Metropolitan Opera braces for ‘Death of Klinghoffer’ opening
As the Metropolitan Opera prepares to open “The Death of Klinghoffer” next week, the venerated New York institution has found itself in a media frenzy over the controversial John Adams opera.
With protests expected on opening night, the Met is bracing for what could be its most divisive production in recent memory.
“Klinghoffer,” set to open on Monday, dramatizes the 1985 hijacking of the cruise ship Achille Lauro by Palestinian terrorists and the subsequent killing of Jewish American passenger Leon Klinghoffer.
Earlier this year, the Met decided to cancel its November simulcast of the opera to cinemas around the world due to pressure from the Anti-Defamation League, which feared the opera could stoke anti-Semitism.
The cancellation of the simulcast prompted a wave of criticism, with some calling it a form of artistic censorship. Peter Gelb, the Met’s general manager, has spent much of his time since then defending both his decision and the opera itself.
In a recent appearance on local news station NY1, Gelb said “we didn’t expect it to be controversial to this extent.” The Met’s staging is a co-production with London’s English National Opera, which unveiled the new production two years ago to little controversy.
But New York is a different story. Klinghoffer was a New York resident and his daughters, who disapprove of the opera, are locals. New York is also home to the largest Jewish population outside of Israel.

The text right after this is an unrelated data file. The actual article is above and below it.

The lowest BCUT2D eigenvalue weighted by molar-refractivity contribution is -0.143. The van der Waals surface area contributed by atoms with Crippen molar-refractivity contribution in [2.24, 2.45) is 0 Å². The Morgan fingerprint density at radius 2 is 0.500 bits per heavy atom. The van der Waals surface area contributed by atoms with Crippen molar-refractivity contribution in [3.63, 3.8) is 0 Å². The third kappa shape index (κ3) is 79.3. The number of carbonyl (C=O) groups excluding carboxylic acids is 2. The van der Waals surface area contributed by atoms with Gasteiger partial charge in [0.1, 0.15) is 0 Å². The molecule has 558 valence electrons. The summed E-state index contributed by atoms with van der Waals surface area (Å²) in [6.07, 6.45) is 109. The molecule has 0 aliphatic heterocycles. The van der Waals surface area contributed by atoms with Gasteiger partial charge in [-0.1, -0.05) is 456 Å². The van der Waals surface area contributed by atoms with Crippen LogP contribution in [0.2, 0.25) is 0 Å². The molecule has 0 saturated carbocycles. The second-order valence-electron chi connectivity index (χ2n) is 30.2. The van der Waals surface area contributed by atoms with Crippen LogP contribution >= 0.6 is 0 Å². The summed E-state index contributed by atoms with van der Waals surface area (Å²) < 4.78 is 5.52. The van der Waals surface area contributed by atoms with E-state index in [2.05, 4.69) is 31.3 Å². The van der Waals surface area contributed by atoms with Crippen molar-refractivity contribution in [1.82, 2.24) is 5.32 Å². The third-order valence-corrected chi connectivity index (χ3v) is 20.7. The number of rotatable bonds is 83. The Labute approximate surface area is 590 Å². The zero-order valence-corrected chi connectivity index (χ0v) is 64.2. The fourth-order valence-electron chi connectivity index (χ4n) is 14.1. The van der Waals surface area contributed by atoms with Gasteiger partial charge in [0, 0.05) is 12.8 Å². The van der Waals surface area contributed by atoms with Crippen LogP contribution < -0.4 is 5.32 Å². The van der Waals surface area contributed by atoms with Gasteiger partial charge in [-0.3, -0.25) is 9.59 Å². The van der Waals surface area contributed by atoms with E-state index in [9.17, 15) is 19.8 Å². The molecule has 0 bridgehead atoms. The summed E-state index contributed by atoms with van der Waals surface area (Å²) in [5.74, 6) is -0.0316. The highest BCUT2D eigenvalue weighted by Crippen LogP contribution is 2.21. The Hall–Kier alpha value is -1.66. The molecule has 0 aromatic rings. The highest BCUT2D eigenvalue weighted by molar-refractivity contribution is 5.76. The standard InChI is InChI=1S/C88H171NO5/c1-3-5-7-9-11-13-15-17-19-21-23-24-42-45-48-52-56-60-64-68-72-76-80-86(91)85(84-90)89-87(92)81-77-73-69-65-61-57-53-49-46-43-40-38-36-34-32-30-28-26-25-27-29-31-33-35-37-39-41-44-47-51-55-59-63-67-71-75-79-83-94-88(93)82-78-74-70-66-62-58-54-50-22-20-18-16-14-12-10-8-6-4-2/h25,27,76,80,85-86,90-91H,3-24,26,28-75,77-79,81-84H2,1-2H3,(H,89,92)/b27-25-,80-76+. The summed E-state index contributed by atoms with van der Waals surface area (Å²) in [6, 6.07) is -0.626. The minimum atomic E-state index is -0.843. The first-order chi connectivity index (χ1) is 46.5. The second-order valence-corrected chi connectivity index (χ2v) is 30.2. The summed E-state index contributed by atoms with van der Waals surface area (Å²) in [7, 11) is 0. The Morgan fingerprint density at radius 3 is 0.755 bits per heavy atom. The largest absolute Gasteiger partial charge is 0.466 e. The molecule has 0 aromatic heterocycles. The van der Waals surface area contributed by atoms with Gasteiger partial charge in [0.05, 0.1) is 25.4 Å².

Gelb told NY1 that he is an admirer of Adams, whom he called “the great American compsoer of opera today.” Under Gelb’s leadership, the Met has produced Adams’ “Doctor Atomic” and “Nixon in China.”
A report from the New York Times on Wednesday revealed that Gelb has received threats over “Klinghoffer” and that he sent an email to Met employees expressing regret that some of them have experienced online harassment in connection with the opera.
In September, protesters gathered near Lincoln Center to air their disapproval of “Klinghoffer” during the Met’s season-opening night performance of Mozart’s “The Marriage of Figaro.” Protestors held signs that read “The Met Opera glorifies terrorism” and “Opera justifies attacks on America, Israel, Jews.”
“Klinghoffer” has provoked controversy since its world premiere in 1991. But in recent years, stagings have come and gone with little protest, including one by Long Beach Opera earlier this year.
Los Angeles Opera was one of several companies that co-produced the original “Klinghoffer” production, but the company has yet to stage the opera.
The complete guide to home viewing
Get Screen Gab for weekly recommendations, analysis, interviews and irreverent discussion of the TV and streaming movies everyone’s talking about.
You may occasionally receive promotional content from the Los Angeles Times.